Washington, D.C. – Americans for Democracy and Human Rights in Bahrain (ADHRB) welcomes a joint statement by 44 countries today publicly condemning the ongoing human rights violations in Bahrain. The statement was announced by Switzerland before the United Nations Human Rights Council (HRC). This statement—the second to be introduced before the HRC in as many years—received cross-regional support from countries in Europe, Africa, Asia, and the Americas, including the United States. No Middle Eastern countries supported the statement. A similar statement introduced last year was signed by only 27 states; the United States was not one of them.
“We welcome the joint statement by this group of nations, and are particularly pleased to note that the United States has joined other countries this year in publicly condemning the human rights violations in Bahrain,” said ADHRB Director Husain Abdulla.
In the statement, signatories raised concerns regarding the continued harassment and imprisonment of individuals who have exercised their rights to free speech and expression, and the lack of due process in the trials of political activists. They also expressed their disappointment that police and high-ranking officials continue to enjoy impunity for human rights abuses, and with the decision by the Government of Bahrain to revoke the citizenship of 31 Bahraini citizens—including ADHRB Director Husain Abdulla—leaving many of the 31 stateless.
The 44 countries urged the Government of Bahrain to protect the rights to freedom of peaceful assembly and association, and to “exercise restraint” in reaction to public gatherings. They also called upon the government to implement recommendations made during Bahrain’s Universal Periodic Review in 2012, as well as recommendations made by the Bahrain Independent Commission of Inquiry (BICI), a body appointed by Bahrain’s king following the outbreak of protests in 2011. Bahrain’s leaders continue to assert that the majority of the BICI’s recommendations have been implemented, despite reporting by several human rights organizations, including ADHRB, that very few of the BICI recommendations have been fully implemented more than one year after the BICI report was issued.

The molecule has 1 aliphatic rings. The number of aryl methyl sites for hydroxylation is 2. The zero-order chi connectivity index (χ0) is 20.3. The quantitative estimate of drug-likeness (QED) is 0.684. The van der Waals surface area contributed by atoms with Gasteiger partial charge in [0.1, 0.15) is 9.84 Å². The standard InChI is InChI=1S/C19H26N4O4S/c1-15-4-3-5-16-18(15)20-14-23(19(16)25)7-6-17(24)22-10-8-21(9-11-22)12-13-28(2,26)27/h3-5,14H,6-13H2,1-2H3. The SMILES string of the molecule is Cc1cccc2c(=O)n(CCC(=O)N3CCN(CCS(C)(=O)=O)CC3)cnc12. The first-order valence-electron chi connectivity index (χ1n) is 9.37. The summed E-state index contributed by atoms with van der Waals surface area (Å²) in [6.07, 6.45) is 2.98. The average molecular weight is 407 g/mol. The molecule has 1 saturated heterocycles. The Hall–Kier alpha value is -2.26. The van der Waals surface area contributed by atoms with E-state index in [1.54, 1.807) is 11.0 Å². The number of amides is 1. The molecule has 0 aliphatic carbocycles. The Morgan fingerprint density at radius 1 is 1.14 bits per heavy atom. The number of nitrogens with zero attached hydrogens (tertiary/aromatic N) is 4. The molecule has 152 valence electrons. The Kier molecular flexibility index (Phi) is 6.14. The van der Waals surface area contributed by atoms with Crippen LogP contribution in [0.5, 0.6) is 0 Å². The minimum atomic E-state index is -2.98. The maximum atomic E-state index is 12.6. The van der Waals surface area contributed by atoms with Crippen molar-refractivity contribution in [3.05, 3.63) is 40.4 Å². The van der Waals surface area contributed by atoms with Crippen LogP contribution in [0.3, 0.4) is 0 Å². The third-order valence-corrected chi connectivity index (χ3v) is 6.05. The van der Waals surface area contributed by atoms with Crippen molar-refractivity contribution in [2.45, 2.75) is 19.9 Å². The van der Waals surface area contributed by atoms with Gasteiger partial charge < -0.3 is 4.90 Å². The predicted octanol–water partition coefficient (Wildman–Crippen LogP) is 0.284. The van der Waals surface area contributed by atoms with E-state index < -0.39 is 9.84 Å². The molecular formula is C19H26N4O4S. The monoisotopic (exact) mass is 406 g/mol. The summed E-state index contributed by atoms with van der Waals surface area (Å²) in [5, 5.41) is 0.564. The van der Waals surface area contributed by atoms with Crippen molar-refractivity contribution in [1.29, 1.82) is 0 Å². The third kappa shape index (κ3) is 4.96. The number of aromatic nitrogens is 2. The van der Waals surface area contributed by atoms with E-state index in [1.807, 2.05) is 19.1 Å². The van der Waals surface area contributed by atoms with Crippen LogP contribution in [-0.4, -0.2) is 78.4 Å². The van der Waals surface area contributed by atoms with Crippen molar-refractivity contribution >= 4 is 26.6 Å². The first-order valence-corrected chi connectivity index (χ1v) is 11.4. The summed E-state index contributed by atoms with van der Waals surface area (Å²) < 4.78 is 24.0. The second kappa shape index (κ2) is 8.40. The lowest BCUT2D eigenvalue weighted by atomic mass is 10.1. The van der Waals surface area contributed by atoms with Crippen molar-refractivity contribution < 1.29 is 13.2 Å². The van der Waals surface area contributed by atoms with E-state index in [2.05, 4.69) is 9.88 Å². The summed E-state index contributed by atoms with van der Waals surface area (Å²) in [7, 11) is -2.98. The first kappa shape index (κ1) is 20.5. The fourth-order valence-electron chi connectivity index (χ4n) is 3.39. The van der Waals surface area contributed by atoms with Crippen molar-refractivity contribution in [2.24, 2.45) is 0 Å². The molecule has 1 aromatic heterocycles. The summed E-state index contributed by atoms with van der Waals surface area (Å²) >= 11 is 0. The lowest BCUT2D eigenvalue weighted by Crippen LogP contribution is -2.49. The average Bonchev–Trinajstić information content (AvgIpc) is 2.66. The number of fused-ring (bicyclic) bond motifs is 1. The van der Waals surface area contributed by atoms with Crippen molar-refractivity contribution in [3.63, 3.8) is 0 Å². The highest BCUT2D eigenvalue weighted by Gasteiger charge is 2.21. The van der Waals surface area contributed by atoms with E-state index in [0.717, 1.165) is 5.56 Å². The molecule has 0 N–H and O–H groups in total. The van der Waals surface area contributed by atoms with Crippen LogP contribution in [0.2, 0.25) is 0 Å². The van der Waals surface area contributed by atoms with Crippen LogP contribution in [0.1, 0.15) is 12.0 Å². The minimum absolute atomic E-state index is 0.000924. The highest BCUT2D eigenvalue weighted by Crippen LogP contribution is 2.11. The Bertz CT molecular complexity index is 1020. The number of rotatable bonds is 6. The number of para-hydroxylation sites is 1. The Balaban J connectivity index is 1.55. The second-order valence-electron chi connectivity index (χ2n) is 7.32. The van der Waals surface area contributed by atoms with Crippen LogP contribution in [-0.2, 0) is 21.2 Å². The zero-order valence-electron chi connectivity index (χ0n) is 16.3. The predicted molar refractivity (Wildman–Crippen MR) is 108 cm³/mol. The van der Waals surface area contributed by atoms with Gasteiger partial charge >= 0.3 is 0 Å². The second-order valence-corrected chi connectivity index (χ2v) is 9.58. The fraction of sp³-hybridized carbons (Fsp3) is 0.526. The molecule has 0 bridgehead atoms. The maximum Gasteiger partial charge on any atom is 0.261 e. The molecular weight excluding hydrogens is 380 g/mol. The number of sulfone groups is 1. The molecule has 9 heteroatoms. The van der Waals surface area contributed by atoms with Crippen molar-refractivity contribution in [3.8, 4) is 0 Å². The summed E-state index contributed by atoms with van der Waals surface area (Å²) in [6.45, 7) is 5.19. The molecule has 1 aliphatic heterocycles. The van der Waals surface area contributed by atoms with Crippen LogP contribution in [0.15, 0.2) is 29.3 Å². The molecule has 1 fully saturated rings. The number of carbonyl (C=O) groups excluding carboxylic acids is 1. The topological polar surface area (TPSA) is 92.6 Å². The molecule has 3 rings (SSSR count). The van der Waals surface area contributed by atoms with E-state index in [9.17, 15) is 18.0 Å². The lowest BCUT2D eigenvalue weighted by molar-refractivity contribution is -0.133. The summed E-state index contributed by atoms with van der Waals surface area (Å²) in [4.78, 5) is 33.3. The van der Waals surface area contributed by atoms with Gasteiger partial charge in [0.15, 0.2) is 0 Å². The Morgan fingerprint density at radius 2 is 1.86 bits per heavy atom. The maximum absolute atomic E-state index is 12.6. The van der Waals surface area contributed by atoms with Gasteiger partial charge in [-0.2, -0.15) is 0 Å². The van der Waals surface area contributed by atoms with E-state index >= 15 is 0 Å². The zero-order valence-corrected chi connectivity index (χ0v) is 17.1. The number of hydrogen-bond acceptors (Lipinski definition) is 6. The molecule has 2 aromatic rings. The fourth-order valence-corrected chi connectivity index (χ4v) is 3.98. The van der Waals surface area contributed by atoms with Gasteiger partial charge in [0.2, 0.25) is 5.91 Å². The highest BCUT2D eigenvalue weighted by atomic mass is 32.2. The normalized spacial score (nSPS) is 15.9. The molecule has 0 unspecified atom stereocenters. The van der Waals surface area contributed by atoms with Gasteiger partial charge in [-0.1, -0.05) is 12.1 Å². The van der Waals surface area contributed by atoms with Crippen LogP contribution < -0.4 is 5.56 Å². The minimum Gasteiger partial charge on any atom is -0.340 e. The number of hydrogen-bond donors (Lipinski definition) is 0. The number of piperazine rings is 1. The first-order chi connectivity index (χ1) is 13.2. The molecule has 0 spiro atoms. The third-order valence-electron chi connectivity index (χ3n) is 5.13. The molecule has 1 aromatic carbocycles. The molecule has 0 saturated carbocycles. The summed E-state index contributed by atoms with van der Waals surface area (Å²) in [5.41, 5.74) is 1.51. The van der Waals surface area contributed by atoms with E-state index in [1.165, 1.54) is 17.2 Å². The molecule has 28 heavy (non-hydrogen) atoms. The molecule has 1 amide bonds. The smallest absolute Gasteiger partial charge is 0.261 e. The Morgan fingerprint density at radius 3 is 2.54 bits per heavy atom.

The signatories to the statement urged Bahrain’s leaders to allow for “fully comprehensive collaboration” with the Office of the High Commissioner for Human Rights (OHCHR), and to permit the Special Rapporteur on freedom of association and assembly and the Special Rapporteur on the situation of human rights defenders, as well as other Special Rapporteurs, to visit Bahrain. Bahrain has not permitted these experts to visit Bahrain, despite repeated requests, since the outbreak of protests in 2011.
“This joint action reflects an increased awareness among UN member states that the human rights situation in Bahrain is not improving, that the pace of reforms in Bahrain is not increasing, and that the Government of Bahrain’s attitude toward change remains one of indifference,” Abdulla said. “We urge the Government of Bahrain to acknowledge the concerns of the international community and to enact swift reforms to bring an end to the conflict in Bahrain.”
Please click here for a PDF of this statement.